Stocks in Red in First Hour

U.S. Jobless Lists Grow Larger

Canada's main stock index opened lower on Thursday, weighed down by energy stocks as oil prices slipped on concerns over a surge in COVID-19 cases and the impact of tighter coronavirus-related restrictions around the globe on fuel demand.

The TSX retreated 62.91 points to begin Thursday at 16,826.91.

The Canadian dollar lost 0.16 cents to 76.26 cents U.S.

CIBC raised the rating on Bank of Montreal to outperform from neutral. BMO shares inched up seven cents to $91.58.

CIBC cut the rating on National Bank of Canada to neutral from outperform. National Bank slid 46 cents to $70.48.

CIBC cut the rating on Royal Bank of Canada to neutral from outperform. RBC shares doffed 35 cents to $103.73.


The TSX Venture Exchange gave up 0.25 points to 726.13.

All but one of the 12 TSX subgroups were lower, with energy down 1.8%, gold trailing 0.9%, and financials off 0.7%.

Only information technology held out against the tide, gaining 0.5%.


Stocks fell on Thursday as the market’s rally this month loses steam amid disappointing U.S. unemployment data and rising coronavirus cases.

The Dow Jones Industrial Average stumbled at the open 130.51 points to 29,307.91.

The S&P 500 lost 12.42 points to 3,555.37.

The NASDAQ let go of 14.29 points to 11,787.31.

Travelers and UnitedHealth fell more than 1% each to lead the Dow lower. Utilities dropped 0.9% and financials docked 0.8%, the worst performers in the S&P.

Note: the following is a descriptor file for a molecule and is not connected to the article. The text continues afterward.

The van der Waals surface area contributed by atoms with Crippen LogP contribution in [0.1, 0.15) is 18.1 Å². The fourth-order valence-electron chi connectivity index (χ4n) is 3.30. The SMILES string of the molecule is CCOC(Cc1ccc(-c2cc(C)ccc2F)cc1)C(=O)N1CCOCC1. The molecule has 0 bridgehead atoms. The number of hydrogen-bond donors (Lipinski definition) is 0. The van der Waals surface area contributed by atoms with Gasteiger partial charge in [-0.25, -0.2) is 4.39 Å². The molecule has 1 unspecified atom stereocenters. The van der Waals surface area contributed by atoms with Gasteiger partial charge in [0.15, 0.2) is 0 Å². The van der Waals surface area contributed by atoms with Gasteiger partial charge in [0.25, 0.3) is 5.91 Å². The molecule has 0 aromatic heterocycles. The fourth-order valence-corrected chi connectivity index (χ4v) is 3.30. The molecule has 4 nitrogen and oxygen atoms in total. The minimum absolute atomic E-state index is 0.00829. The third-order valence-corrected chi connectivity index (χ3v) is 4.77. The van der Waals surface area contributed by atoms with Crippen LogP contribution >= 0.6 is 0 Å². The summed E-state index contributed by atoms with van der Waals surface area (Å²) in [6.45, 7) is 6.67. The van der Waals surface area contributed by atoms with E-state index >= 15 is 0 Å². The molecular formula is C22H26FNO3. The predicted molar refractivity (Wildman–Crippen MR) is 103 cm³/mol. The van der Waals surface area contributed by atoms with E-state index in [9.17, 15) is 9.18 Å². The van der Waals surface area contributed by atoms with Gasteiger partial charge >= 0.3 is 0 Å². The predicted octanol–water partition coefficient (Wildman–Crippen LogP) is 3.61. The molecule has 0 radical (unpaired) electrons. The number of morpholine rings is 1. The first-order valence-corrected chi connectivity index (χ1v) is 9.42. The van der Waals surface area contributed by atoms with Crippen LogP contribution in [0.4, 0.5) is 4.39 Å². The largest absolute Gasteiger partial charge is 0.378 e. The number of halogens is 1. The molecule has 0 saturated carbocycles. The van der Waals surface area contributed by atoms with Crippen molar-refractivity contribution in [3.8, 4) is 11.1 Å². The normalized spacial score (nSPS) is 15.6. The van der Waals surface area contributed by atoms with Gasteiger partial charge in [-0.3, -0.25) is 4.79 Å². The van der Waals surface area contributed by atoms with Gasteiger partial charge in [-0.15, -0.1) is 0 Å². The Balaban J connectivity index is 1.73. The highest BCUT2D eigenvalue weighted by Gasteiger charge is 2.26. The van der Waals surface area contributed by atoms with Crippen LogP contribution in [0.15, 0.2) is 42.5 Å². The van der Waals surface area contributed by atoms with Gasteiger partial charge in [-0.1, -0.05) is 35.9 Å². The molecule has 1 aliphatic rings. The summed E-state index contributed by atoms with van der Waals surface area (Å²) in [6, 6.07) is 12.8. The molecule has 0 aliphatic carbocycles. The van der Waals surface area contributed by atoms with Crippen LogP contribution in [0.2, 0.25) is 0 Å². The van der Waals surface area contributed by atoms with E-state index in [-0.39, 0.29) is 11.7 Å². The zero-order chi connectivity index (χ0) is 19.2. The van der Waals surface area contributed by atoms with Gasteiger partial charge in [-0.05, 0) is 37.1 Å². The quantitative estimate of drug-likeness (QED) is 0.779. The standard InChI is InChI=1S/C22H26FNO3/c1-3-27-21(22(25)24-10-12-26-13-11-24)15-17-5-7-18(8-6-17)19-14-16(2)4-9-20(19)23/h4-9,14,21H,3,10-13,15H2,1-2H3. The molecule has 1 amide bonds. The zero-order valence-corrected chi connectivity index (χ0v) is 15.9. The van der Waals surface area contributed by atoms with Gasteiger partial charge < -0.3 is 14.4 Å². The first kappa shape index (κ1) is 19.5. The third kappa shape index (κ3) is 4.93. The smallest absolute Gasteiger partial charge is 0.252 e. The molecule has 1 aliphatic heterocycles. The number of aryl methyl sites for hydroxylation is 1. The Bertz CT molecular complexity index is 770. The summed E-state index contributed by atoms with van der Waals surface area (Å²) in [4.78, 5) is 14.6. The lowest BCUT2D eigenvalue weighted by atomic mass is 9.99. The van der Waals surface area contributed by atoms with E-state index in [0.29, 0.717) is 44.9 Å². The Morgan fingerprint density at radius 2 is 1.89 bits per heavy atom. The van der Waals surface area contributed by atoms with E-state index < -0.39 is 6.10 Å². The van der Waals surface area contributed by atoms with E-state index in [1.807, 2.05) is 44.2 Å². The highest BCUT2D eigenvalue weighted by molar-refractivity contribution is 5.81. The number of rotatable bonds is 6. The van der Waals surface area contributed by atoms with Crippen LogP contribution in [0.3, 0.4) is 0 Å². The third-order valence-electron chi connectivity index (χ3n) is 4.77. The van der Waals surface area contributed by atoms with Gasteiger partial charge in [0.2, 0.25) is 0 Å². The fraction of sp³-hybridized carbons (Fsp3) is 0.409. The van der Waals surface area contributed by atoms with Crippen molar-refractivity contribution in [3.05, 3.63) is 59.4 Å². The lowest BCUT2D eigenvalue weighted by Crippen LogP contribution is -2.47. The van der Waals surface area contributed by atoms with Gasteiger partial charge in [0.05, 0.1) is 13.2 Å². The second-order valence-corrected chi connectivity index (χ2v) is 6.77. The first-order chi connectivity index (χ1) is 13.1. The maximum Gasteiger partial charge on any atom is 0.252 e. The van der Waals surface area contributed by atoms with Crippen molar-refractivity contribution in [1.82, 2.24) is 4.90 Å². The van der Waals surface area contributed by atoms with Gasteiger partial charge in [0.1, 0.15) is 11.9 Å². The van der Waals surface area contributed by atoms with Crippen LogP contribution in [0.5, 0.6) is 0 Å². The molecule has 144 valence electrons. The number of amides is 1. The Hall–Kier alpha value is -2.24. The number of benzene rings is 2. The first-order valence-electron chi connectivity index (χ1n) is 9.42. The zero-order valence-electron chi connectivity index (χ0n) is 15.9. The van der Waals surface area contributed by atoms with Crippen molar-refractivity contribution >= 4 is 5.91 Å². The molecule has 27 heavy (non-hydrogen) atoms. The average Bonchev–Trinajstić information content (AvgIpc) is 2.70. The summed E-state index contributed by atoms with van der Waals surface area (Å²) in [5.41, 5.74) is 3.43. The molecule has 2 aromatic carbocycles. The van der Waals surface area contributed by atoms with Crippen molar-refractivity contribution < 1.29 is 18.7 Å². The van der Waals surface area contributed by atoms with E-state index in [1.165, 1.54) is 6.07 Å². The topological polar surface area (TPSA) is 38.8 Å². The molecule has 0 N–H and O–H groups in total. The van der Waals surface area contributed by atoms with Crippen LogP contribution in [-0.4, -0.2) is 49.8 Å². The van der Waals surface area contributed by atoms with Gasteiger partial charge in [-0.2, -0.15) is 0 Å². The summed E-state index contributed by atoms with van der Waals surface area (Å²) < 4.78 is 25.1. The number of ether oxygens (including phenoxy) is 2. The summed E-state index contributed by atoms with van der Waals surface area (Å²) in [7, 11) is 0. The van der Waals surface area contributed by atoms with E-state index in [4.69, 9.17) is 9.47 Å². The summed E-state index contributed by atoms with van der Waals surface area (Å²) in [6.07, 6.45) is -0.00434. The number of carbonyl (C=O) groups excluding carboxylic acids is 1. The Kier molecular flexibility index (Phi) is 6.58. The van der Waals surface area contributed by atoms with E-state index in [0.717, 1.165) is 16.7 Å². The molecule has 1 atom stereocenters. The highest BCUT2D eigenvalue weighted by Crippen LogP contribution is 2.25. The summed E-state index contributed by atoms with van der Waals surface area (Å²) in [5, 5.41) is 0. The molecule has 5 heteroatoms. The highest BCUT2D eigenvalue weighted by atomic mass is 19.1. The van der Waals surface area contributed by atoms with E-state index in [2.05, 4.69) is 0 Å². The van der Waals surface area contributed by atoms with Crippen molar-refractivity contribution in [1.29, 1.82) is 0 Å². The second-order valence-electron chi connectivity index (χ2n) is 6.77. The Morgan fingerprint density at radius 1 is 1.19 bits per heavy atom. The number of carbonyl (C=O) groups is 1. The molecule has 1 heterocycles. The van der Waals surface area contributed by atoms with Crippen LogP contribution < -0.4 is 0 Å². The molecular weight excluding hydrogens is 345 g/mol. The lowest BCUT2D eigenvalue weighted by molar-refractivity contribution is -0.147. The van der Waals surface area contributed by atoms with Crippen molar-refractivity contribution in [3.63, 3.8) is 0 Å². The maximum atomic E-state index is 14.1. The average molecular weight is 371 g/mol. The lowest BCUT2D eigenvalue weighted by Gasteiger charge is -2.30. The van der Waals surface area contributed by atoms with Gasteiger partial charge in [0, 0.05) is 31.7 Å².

The Labor Department said that 742,000 Americans filed for unemployment benefits in the week of Nov. 14, topping a Dow Jones estimate of 710,000.

Meanwhile, the number of U.S. coronavirus cases keeps rising, dampening the upbeat sentiment seen in the market earlier in November. A CNBC analysis of Johns Hopkins University data found that the seven-day average of daily new U.S. coronavirus infections is now at 161,165, up 26% from last week. In total, more than 11.5 million coronavirus cases have been confirmed.

This recent uptick in Covid-19 cases has prompted some parts of the country to retake stricter measures to curb the virus spread. New York City Mayor Bill de Blasio ordered schools to close for in-person learning “out of an abundance of caution.”

Thursday’s losses were kept in check, however, after the release of preliminary data showed University of Oxford and AstraZeneca’s vaccine candidate triggered a similar immune response among all adults.

Wall Street was coming off a downbeat session, with the Dow and S&P 500 each falling more than 1% on Wednesday and the Nasdaq pulling back by 0.8%.

Despite Wednesday’s struggle, Wall Street has still seen a strong November, boosted in large part by positive news around potential coronavirus vaccines. The S&P 500 has gained 9.1% month to date, while the small-cap Russell 2000 hit an intraday record high on Wednesday.

Prices for the 10-Year Treasury were higher, weighing yields to 0.86% from at Wednesday’s 0.87%. Treasury prices and yields move in opposite directions.

Oil prices dipped 21 cents to $41.61 U.S. a barrel.

Gold prices lost $19.10 to $1,854.80.